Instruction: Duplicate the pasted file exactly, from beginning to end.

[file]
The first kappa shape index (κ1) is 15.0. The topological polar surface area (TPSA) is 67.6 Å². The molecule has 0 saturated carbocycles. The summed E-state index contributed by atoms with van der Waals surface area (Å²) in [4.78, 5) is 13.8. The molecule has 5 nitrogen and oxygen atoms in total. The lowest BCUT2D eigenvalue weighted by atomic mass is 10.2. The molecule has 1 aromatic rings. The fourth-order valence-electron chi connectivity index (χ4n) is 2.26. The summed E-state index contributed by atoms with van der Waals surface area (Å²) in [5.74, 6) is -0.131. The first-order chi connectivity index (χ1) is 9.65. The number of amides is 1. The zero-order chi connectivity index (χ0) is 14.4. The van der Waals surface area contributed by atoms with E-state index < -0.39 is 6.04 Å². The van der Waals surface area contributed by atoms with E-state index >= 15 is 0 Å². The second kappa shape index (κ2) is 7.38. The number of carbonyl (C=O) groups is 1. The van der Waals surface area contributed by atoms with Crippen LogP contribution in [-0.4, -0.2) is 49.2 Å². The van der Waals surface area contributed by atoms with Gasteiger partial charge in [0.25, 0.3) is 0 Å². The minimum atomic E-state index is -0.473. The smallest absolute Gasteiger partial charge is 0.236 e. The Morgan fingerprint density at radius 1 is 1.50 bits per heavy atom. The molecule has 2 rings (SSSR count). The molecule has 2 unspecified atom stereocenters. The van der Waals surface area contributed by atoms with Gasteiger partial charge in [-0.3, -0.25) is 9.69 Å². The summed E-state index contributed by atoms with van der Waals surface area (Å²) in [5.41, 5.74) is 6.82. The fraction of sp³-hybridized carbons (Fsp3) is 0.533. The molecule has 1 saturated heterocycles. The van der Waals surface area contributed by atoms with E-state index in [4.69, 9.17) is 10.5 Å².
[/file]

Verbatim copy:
The first kappa shape index (κ1) is 15.0. The topological polar surface area (TPSA) is 67.6 Å². The molecule has 0 saturated carbocycles. The summed E-state index contributed by atoms with van der Waals surface area (Å²) in [4.78, 5) is 13.8. The molecule has 5 nitrogen and oxygen atoms in total. The lowest BCUT2D eigenvalue weighted by atomic mass is 10.2. The molecule has 1 aromatic rings. The fourth-order valence-electron chi connectivity index (χ4n) is 2.26. The summed E-state index contributed by atoms with van der Waals surface area (Å²) in [5.74, 6) is -0.131. The first-order chi connectivity index (χ1) is 9.65. The number of amides is 1. The zero-order chi connectivity index (χ0) is 14.4. The van der Waals surface area contributed by atoms with E-state index < -0.39 is 6.04 Å². The van der Waals surface area contributed by atoms with E-state index >= 15 is 0 Å². The second kappa shape index (κ2) is 7.38. The number of carbonyl (C=O) groups is 1. The van der Waals surface area contributed by atoms with Crippen LogP contribution in [-0.4, -0.2) is 49.2 Å². The van der Waals surface area contributed by atoms with Gasteiger partial charge in [0.25, 0.3) is 0 Å². The minimum atomic E-state index is -0.473. The smallest absolute Gasteiger partial charge is 0.236 e. The Morgan fingerprint density at radius 1 is 1.50 bits per heavy atom. The molecule has 2 rings (SSSR count). The molecule has 2 unspecified atom stereocenters. The van der Waals surface area contributed by atoms with Gasteiger partial charge in [-0.3, -0.25) is 9.69 Å². The summed E-state index contributed by atoms with van der Waals surface area (Å²) in [5.41, 5.74) is 6.82. The fraction of sp³-hybridized carbons (Fsp3) is 0.533. The molecule has 1 saturated heterocycles. The van der Waals surface area contributed by atoms with E-state index in [4.69, 9.17) is 10.5 Å².